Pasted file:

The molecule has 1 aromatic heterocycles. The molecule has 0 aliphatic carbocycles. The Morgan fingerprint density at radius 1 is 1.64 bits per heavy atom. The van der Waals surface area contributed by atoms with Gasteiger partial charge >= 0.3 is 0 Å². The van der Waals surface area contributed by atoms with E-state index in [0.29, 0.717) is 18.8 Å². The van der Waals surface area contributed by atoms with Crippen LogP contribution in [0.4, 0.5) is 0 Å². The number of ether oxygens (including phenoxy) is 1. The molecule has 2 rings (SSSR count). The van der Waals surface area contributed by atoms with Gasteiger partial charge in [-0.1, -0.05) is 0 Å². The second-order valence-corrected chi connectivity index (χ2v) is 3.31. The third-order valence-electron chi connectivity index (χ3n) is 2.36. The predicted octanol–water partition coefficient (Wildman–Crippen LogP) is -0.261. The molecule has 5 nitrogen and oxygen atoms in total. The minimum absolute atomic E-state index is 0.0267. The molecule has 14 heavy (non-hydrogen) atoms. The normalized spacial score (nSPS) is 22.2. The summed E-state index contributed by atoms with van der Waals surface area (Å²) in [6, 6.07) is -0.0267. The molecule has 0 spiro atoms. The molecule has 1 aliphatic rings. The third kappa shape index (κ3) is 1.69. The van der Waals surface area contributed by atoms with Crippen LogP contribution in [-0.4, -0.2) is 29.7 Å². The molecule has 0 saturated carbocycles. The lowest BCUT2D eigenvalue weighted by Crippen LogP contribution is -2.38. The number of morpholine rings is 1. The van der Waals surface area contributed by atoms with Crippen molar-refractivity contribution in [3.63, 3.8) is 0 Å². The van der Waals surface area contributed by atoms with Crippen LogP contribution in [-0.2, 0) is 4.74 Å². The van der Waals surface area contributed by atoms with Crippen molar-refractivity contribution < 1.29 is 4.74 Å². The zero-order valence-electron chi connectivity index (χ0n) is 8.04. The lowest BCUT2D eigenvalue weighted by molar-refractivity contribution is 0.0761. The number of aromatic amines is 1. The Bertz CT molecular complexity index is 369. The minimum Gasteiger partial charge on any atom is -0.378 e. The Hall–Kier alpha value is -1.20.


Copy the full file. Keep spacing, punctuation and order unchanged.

The molecule has 1 aromatic heterocycles. The molecule has 0 aliphatic carbocycles. The Morgan fingerprint density at radius 1 is 1.64 bits per heavy atom. The van der Waals surface area contributed by atoms with Gasteiger partial charge >= 0.3 is 0 Å². The van der Waals surface area contributed by atoms with E-state index in [0.29, 0.717) is 18.8 Å². The van der Waals surface area contributed by atoms with Crippen LogP contribution in [0.4, 0.5) is 0 Å². The number of ether oxygens (including phenoxy) is 1. The molecule has 2 rings (SSSR count). The van der Waals surface area contributed by atoms with Gasteiger partial charge in [-0.1, -0.05) is 0 Å². The second-order valence-corrected chi connectivity index (χ2v) is 3.31. The third-order valence-electron chi connectivity index (χ3n) is 2.36. The predicted octanol–water partition coefficient (Wildman–Crippen LogP) is -0.261. The molecule has 5 nitrogen and oxygen atoms in total. The minimum absolute atomic E-state index is 0.0267. The molecule has 14 heavy (non-hydrogen) atoms. The normalized spacial score (nSPS) is 22.2. The summed E-state index contributed by atoms with van der Waals surface area (Å²) in [6, 6.07) is -0.0267. The molecule has 0 spiro atoms. The molecule has 1 aliphatic rings. The third kappa shape index (κ3) is 1.69. The van der Waals surface area contributed by atoms with Crippen LogP contribution in [-0.4, -0.2) is 29.7 Å². The molecule has 0 saturated carbocycles. The lowest BCUT2D eigenvalue weighted by Crippen LogP contribution is -2.38. The number of morpholine rings is 1. The van der Waals surface area contributed by atoms with Crippen molar-refractivity contribution in [3.63, 3.8) is 0 Å². The van der Waals surface area contributed by atoms with Crippen LogP contribution in [-0.2, 0) is 4.74 Å². The van der Waals surface area contributed by atoms with Crippen molar-refractivity contribution < 1.29 is 4.74 Å². The zero-order valence-electron chi connectivity index (χ0n) is 8.04. The lowest BCUT2D eigenvalue weighted by molar-refractivity contribution is 0.0761. The number of aromatic amines is 1. The Bertz CT molecular complexity index is 369. The minimum Gasteiger partial charge on any atom is -0.378 e. The Hall–Kier alpha value is -1.20.